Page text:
Interior equipment includes a touch-screen human machine interface (HMI), one notable feature allows the charge to be delayed within the HMI programming, utilising cheap-rate night-time electricity—and this can also be remotely programmed via an iPhone or similar device.
|Wikimedia Commons has media related to Volkswagen E-up concept.|
2009 Up Lite concept
The Volkswagen up! Lite was revealed at the 2009 Los Angeles Auto Show. It is a four-seater hybrid concept car based on Volkswagen L1 technologies. The Volkswagen Up Lite concept car has a hybrid powertrain with one 0.8 litres (48.8 cu in) two-cylinder Turbocharged Direct Injection (TDI) diesel engine and one 10 kW (14 PS; 13 bhp) electric motor, using a seven-speed dual-clutch transmission. Its technical dimension is about 3.84 metres (12 ft 7 in) in length, 1.60 metres (5 ft 3 in) in width and 1.40 metres (4 ft 7 in) high. It weighs 695 kg (1,532 lb), has a top-speed of 160 km/h (99 mph), and CO2 emission not more than 65 g/km.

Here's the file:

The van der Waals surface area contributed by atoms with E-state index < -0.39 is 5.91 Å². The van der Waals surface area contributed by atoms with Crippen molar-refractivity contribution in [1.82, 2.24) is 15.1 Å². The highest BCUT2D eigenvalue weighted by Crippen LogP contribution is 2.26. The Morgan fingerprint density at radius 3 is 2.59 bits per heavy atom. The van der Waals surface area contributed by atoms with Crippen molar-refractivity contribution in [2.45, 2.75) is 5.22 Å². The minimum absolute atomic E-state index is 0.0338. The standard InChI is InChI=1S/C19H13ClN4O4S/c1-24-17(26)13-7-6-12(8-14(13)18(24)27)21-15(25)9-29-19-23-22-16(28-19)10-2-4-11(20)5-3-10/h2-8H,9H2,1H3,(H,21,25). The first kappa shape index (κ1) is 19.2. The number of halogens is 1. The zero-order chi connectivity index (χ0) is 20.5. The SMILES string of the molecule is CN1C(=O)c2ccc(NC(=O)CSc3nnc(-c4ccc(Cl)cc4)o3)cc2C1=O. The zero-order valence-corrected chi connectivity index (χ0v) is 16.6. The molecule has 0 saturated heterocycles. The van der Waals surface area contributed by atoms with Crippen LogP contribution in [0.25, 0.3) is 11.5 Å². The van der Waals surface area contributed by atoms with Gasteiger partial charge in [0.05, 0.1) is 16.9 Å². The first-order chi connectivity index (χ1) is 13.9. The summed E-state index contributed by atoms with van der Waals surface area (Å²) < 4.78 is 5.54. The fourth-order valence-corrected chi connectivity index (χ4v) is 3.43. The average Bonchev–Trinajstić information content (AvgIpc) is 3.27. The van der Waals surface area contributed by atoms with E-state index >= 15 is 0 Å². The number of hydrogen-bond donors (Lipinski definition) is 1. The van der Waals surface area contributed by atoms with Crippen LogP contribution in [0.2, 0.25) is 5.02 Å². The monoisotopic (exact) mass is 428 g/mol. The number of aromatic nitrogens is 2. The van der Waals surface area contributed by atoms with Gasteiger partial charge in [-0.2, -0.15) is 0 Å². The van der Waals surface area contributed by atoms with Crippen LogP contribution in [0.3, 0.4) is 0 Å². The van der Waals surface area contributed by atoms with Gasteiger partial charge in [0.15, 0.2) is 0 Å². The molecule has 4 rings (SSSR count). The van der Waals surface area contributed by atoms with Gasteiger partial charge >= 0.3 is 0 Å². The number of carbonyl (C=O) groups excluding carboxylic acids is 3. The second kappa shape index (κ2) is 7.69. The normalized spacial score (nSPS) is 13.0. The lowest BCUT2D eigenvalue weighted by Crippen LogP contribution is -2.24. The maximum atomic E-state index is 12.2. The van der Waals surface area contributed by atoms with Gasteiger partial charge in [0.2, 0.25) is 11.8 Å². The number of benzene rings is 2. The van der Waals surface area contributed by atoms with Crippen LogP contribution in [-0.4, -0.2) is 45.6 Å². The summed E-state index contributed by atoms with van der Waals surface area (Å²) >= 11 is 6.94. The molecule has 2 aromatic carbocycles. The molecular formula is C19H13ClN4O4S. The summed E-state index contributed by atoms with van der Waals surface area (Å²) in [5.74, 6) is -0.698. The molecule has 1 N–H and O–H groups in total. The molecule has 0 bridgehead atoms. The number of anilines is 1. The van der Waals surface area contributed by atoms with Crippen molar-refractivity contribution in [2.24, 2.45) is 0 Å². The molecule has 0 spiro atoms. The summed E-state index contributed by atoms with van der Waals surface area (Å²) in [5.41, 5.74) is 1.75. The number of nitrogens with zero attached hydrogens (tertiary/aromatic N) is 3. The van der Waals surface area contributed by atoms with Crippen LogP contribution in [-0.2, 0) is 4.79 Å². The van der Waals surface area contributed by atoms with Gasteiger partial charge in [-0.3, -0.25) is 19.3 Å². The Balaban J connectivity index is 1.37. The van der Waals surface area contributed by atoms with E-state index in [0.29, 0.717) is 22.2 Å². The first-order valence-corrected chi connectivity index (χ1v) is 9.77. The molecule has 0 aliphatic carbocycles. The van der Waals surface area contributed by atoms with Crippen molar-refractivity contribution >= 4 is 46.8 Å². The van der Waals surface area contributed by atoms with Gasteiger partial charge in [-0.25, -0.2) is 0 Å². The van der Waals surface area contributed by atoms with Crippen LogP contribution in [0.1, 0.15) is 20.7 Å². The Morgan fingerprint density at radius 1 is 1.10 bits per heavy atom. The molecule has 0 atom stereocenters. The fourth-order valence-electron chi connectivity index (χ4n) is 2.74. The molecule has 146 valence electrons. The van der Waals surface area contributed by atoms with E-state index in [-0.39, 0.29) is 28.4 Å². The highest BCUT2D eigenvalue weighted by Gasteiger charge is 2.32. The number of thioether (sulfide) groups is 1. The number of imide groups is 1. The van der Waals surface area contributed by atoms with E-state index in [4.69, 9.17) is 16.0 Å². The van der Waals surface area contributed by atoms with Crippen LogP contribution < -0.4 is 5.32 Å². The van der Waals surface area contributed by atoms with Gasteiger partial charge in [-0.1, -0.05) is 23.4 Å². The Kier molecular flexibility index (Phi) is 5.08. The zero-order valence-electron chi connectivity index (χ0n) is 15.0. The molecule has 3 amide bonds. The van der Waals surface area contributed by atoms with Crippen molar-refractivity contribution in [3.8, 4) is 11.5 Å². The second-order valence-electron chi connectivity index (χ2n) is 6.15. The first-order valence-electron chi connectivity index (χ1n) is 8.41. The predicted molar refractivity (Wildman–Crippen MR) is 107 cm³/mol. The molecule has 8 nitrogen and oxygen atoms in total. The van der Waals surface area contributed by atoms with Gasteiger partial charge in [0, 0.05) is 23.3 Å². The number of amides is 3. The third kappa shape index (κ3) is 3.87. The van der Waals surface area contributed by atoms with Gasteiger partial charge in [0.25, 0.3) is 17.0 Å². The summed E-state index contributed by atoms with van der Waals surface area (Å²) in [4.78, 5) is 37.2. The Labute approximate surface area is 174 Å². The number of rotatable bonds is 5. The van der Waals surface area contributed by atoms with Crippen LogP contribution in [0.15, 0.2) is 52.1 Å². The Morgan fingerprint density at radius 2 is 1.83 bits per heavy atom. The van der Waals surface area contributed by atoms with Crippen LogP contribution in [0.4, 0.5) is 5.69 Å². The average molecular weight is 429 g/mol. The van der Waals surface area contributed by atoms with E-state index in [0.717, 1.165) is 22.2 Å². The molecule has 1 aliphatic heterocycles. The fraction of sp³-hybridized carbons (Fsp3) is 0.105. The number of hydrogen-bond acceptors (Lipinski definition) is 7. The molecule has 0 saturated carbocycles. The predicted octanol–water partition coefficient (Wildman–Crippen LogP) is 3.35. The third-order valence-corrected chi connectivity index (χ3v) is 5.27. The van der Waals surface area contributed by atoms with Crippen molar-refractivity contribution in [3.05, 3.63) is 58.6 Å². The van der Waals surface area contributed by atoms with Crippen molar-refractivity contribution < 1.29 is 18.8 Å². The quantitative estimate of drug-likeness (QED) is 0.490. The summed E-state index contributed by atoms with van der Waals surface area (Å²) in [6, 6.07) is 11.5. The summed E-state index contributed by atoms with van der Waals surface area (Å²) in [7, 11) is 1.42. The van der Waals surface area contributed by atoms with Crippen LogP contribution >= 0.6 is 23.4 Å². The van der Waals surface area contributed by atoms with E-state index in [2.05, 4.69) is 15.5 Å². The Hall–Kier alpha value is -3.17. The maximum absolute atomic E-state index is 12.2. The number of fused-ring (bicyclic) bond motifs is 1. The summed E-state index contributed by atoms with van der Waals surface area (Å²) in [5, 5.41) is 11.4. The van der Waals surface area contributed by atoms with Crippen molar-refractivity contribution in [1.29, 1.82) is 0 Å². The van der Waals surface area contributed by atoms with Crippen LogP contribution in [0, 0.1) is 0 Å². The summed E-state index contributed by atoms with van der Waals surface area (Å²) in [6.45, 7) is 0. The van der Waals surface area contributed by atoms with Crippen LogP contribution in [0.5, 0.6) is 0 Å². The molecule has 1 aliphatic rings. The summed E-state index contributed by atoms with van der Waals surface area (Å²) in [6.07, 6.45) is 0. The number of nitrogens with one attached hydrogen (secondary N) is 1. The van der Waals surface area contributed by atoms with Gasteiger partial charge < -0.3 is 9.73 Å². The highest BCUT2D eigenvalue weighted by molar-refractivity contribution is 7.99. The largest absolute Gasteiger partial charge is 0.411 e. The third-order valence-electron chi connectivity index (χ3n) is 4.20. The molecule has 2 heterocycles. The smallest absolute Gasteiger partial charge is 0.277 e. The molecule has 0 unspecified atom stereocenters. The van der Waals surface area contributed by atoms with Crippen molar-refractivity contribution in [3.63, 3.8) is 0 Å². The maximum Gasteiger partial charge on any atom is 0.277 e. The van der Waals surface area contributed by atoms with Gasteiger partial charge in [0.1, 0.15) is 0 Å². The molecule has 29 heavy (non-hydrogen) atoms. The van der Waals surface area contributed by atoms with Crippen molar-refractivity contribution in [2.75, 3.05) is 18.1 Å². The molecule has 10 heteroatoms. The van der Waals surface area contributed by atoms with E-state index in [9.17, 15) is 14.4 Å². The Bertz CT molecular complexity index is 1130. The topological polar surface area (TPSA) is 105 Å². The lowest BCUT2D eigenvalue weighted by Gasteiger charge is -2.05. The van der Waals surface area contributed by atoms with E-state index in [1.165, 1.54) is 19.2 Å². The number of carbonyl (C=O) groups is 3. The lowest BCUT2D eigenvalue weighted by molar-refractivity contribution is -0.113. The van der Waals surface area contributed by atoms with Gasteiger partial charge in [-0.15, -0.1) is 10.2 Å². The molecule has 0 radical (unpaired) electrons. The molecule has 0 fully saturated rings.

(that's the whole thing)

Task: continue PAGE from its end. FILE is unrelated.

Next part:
|Wikimedia Commons has media related to Volkswagen Up Lite.|
2010 Volkswagen IN
The Volkswagen IN is a design study created by Brazilian interns of Volkswagen do Brasil which carries a significant resemblance to the Up concept cars. It is a two-seater plus luggage sub-compact capable of adopting a variety of powertrains, including a fully electric one using in-wheels electric engines. The mock-up in 1:1 scale was presented to the press on 29 January 2010.
2011 Buggy Up
The Volkswagen Buggy Up! concept debuted at the 2011 Frankfurt Auto Show in Germany.